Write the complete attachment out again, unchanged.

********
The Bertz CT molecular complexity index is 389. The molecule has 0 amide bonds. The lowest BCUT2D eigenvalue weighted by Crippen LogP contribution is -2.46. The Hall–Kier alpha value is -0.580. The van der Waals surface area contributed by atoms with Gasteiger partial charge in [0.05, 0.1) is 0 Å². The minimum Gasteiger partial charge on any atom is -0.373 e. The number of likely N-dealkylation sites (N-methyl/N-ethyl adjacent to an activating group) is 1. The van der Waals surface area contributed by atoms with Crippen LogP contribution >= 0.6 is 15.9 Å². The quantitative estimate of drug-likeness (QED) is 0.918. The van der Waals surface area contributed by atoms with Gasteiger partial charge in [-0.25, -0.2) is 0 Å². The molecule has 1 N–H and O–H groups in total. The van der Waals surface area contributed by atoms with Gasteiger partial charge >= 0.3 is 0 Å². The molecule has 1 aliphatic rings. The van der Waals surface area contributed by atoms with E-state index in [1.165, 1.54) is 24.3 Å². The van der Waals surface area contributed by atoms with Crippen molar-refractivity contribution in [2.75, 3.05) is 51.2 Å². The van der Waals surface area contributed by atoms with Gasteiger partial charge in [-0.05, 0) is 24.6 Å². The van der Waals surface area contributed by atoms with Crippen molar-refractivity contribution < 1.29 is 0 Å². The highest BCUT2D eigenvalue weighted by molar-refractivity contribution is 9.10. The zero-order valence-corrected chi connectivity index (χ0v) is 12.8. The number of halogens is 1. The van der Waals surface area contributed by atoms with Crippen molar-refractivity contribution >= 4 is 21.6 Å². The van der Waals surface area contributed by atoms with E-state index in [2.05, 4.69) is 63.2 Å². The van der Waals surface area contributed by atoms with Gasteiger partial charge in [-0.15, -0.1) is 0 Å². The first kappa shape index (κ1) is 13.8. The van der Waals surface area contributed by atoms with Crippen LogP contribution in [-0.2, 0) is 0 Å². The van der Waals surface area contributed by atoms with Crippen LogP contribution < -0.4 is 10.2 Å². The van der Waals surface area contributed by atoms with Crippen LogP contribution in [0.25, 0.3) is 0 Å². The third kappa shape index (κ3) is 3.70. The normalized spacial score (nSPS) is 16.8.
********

The Bertz CT molecular complexity index is 389. The molecule has 0 amide bonds. The lowest BCUT2D eigenvalue weighted by Crippen LogP contribution is -2.46. The Hall–Kier alpha value is -0.580. The van der Waals surface area contributed by atoms with Gasteiger partial charge in [0.05, 0.1) is 0 Å². The minimum Gasteiger partial charge on any atom is -0.373 e. The number of likely N-dealkylation sites (N-methyl/N-ethyl adjacent to an activating group) is 1. The van der Waals surface area contributed by atoms with Crippen LogP contribution >= 0.6 is 15.9 Å². The quantitative estimate of drug-likeness (QED) is 0.918. The van der Waals surface area contributed by atoms with Gasteiger partial charge in [-0.25, -0.2) is 0 Å². The molecule has 1 N–H and O–H groups in total. The van der Waals surface area contributed by atoms with Gasteiger partial charge >= 0.3 is 0 Å². The molecule has 1 aliphatic rings. The van der Waals surface area contributed by atoms with E-state index in [1.165, 1.54) is 24.3 Å². The van der Waals surface area contributed by atoms with Crippen molar-refractivity contribution in [2.75, 3.05) is 51.2 Å². The van der Waals surface area contributed by atoms with Gasteiger partial charge in [-0.05, 0) is 24.6 Å². The van der Waals surface area contributed by atoms with Crippen molar-refractivity contribution < 1.29 is 0 Å². The highest BCUT2D eigenvalue weighted by molar-refractivity contribution is 9.10. The zero-order valence-corrected chi connectivity index (χ0v) is 12.8. The number of halogens is 1. The van der Waals surface area contributed by atoms with Crippen molar-refractivity contribution >= 4 is 21.6 Å². The van der Waals surface area contributed by atoms with E-state index in [2.05, 4.69) is 63.2 Å². The van der Waals surface area contributed by atoms with Gasteiger partial charge in [-0.15, -0.1) is 0 Å². The first kappa shape index (κ1) is 13.8. The van der Waals surface area contributed by atoms with Crippen LogP contribution in [-0.2, 0) is 0 Å². The van der Waals surface area contributed by atoms with Crippen LogP contribution < -0.4 is 10.2 Å². The van der Waals surface area contributed by atoms with Crippen LogP contribution in [0.25, 0.3) is 0 Å². The third kappa shape index (κ3) is 3.70. The normalized spacial score (nSPS) is 16.8.